Moore graduates from Bryn Athyn with a degree in business and plans to pursue a career in business and entrepreneurship. Curry graduates with a degree in business and plans to explore graduate transfer options and obtain his MBA. 

-- Sean Westerlund, head coach

Lycoming College
Darius Dangerfield will be graduating this spring with a major in Corporate Communications and aspires to start a career in college athletics. He will be leaving Lycoming College as one of the more storied guards in its history. Darius has finished his career with over 900 points scored (would’ve surpassed 1000 this season with a full schedule) and 300 assists (5th All-time at Lycoming). He is a 2x MAC First Team Selection, 2020 MAC Commonwealth Championship MVP, and 2x MAC Champion in 2020 and 2021. His leadership and commitment has provided our team with a great example of what it takes to be a winner on and off the court. I know I can speak for the entire Lycoming community when I say we are proud of Darius, and we wish him more success in the future!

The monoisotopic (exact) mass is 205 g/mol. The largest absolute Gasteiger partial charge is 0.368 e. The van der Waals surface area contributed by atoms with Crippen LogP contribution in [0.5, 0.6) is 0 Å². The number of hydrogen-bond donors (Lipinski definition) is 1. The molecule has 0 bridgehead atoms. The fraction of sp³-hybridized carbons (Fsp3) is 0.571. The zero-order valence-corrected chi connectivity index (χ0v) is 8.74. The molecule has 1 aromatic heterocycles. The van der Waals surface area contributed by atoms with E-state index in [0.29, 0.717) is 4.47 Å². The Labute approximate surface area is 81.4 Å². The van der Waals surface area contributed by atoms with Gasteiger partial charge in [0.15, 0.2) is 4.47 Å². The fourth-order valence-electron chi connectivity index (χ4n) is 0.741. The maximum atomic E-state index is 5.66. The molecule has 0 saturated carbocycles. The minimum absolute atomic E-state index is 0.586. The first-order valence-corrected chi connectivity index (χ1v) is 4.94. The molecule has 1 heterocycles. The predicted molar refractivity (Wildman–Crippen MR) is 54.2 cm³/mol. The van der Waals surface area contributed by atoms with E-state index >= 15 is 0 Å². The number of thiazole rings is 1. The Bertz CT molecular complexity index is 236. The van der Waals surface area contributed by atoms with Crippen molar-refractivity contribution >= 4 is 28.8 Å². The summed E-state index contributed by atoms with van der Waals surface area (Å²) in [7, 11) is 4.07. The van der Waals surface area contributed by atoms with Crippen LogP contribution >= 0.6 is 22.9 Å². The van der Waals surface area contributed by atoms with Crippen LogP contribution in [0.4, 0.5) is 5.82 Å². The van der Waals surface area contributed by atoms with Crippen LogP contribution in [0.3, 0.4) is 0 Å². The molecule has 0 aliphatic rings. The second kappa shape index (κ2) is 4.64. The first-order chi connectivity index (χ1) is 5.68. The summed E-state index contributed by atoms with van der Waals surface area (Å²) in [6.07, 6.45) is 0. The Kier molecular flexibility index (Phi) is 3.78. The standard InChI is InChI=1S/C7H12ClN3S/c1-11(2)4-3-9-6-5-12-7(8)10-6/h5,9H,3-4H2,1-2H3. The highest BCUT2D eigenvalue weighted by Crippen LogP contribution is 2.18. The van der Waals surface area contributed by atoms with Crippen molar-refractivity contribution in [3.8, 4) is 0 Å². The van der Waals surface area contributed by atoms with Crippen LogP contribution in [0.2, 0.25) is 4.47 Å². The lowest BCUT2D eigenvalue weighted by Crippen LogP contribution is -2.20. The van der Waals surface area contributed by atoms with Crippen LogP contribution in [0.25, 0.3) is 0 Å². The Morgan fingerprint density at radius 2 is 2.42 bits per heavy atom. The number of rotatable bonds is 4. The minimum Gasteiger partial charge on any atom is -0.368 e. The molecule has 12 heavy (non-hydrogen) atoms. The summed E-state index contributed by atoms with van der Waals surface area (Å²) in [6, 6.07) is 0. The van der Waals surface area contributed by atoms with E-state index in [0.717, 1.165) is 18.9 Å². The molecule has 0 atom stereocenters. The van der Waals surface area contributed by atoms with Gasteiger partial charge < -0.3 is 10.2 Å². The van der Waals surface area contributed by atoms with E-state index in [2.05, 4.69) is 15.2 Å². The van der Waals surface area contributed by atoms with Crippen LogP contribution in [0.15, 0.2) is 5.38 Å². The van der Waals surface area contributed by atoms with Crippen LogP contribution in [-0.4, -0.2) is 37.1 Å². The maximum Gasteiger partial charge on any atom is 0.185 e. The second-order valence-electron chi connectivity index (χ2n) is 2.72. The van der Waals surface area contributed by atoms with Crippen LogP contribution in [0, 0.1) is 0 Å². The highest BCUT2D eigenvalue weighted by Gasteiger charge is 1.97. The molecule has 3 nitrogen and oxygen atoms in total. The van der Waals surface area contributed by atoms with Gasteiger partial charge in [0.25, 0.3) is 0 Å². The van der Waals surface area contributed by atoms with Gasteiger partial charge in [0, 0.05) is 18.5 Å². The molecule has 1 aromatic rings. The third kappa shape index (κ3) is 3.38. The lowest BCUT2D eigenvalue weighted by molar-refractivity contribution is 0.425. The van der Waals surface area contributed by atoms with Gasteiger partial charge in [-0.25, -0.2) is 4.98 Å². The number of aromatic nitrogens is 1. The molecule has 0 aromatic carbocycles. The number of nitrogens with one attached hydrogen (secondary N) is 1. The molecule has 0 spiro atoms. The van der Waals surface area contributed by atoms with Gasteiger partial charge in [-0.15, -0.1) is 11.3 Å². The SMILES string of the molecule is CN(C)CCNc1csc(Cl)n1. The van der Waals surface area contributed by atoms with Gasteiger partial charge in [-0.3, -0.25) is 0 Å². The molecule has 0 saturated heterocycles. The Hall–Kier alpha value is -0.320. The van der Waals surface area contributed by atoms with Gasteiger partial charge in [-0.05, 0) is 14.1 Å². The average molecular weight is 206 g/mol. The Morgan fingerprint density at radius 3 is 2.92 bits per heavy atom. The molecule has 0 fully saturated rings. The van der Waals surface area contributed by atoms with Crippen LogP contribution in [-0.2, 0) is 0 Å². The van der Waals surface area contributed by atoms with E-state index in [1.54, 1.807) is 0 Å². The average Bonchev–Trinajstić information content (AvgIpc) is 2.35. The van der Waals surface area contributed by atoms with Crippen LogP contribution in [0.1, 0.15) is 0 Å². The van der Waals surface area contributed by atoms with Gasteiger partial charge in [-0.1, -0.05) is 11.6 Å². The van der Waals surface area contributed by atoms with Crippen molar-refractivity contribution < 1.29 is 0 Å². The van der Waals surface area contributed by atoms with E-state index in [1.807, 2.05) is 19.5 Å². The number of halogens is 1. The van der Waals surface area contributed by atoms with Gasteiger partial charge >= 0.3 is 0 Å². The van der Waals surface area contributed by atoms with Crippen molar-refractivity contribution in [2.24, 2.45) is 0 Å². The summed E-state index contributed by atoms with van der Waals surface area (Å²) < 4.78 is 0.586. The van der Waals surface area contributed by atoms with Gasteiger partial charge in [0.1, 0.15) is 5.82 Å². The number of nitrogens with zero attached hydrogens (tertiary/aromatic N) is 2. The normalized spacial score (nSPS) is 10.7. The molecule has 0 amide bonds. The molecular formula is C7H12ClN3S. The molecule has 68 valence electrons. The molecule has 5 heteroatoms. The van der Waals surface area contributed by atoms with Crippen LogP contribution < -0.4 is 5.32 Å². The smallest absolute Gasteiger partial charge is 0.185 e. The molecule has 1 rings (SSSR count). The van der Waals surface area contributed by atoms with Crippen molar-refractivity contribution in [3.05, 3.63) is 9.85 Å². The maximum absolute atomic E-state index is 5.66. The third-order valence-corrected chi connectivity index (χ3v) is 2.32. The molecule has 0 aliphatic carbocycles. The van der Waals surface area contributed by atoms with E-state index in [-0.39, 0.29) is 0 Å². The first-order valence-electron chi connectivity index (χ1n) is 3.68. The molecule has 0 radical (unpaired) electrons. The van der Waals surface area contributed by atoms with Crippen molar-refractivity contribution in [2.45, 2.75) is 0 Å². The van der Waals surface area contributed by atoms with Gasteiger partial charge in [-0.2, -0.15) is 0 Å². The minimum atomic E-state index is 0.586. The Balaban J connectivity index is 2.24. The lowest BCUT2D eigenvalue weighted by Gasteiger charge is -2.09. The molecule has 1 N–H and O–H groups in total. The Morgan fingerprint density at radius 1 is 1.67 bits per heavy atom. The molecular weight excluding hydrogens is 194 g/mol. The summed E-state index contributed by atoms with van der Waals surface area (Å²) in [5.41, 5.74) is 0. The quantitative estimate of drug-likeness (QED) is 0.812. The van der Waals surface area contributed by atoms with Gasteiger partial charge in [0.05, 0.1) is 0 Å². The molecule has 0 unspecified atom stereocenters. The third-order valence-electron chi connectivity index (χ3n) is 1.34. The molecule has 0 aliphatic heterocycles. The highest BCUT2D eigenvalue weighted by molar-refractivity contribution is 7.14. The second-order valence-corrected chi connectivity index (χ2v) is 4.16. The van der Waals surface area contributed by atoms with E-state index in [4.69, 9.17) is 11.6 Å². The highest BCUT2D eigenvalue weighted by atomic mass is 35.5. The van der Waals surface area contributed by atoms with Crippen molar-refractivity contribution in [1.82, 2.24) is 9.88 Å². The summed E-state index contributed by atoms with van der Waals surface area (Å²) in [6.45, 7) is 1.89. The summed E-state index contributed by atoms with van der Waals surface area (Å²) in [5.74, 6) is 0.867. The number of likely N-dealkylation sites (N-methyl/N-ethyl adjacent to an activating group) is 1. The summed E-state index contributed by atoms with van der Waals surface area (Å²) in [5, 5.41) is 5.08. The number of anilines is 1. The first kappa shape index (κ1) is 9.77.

— Mike McGarvey, head coach

Gwynedd Mercy University
Jay Pebbles and Shane Ford, who are returning for one more season, plus Justin Collins, Jordan Perkins, and Don Spencer will be forever be engrained into our programs history for their major contributions to our school community and to our basketball program for their enthusiasm, culture development, competitiveness, creative and motivational personalities, and willingness to do whatever is asked of them on off the court. These young men have been so special to me and have created some of of my favorite memories in my 19 years. They came in as eager young college freshman and are leaving more accomplished, more mature, and more experienced productive members of our society. And as a coach, this makes me the most proud and all that I could ever ask for for every freshman entering into our program.  

On-court accomplishments include:

Inaugural Atlantic East Championship 2019
2 straight Championship Game Appearances
NCAA Tournament Appearance
NCAA Round of 32
ECAC Championship 2020
63- 22 overall (3 years)
34-8 League Record (3 Years)

-- John Baron, head coach


Small-College News:

Tag(s): Home  Division II  Division III  College  Rich's Page